Life gets more like Black Mirror every day. The most recent thinkpiece-inspiring digital nightmare, in case you haven’t heard, is “deepfakes” — digitally manipulated videos of people that are nearly indiscernible from reality. Deepfakes are one of the most frightening applications of machine learning I have ever heard of. The fact that they are already being used to sexually degrade women is horrifying. Other potential uses, including hyper-realistic propaganda and fake news, could lead to a future where we can’t trust anything we don’t see with our own eyes.
Technologies like deepfakes do not inspire a lot of support for the ongoing Artificial Intelligence revolution. Perhaps this is a good thing: at a moment when technology is advancing at frightful speeds, it is wise to approach new developments with caution. Imagine if humanity had sat down and researched the long-term effects of fossil fuel usage before screwing up the Earth so badly.
It is tempting to shun a new technology before it creates problems for our grandchildren — or, in the worst case scenario, hastens the demise of our species.
However, I believe that at the heart of a lot of people’s fear is an ignorance of what Artificial Intelligence and Machine Learning actually are. Contemporary popular culture is abound with cautionary tales like The Terminator and Lawnmower Man, in which a malevolent AI turns against its human creators and tries to supplant and destroy them. I have enough faith in the readers of this blog to tell the difference between fantasy and reality. At the same time, however, it is difficult to overcome the existential anxiety evoked by the idea of an intelligent machine.
In this article I aim to dispel some of that fear by demystifying AI, and more specifically Machine Learning. By understanding that Machine Learning is just a set of routines and processes for computers — albeit highly complex ones — I hope that people will abandon the idea that some sort of digital sorcery is behind Artificial Intelligence. In fact, I hope that readers will walk away from this post with the knowledge that Machine Learning is capable of revolutionizing the way we interact with the world around us — and in many ways, it already is.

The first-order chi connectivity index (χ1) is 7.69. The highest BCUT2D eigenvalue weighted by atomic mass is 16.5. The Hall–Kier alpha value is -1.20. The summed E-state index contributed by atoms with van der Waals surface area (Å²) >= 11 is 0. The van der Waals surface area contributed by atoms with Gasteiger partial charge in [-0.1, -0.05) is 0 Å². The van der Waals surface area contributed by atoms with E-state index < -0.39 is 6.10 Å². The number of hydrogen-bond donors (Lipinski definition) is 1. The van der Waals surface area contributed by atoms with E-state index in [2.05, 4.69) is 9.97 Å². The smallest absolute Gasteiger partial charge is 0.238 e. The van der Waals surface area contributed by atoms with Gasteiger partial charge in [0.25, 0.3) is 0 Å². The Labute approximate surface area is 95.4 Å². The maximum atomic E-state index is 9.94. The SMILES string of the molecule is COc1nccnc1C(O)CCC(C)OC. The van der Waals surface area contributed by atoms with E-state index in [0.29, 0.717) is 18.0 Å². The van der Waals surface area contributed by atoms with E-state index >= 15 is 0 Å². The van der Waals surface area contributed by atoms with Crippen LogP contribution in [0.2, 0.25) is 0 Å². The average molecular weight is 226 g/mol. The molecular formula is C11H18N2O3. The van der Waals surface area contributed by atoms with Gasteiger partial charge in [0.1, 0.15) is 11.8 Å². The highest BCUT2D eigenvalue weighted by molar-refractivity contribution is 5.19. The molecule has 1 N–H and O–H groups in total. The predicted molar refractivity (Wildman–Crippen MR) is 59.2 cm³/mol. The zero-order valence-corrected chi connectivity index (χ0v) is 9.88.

For starters, Machine Learning is not a new idea thought up by Silicon Valley whippersnappers. It has a relatively long history, dating at least back to the dawn of modern computing in the 1950s. The term Artificial Intelligence was coined by John McCarthy in 1956 at a Dartmouth Conference devoted to the subject — the first of its kind. In the decades that followed, computers were quickly taught how to solve complex algebra and calculus problems. The first computer languages were written during this time.
By the 1960s the intelligence of machines, an idea that was still foreign to the lay population, had become a sudden and startling reality.
It may help, at this point, to provide some definitions. The terms Artificial Intelligence (AI) and Machine Learning (ML) are often used interchangeably, and they do describe roughly the same idea: machines that are able to act in a way analogous to the human brain. The important difference lies in syntax. AI describes an entity: an intelligence that is made by man and not by nature. ML, on the other hand, refers to a process; specifically, the way in which AI are able to actually learn. For this reason, I find ML to be the more useful term. It points to a specific process that can, with relative ease, be understood by just about anyone.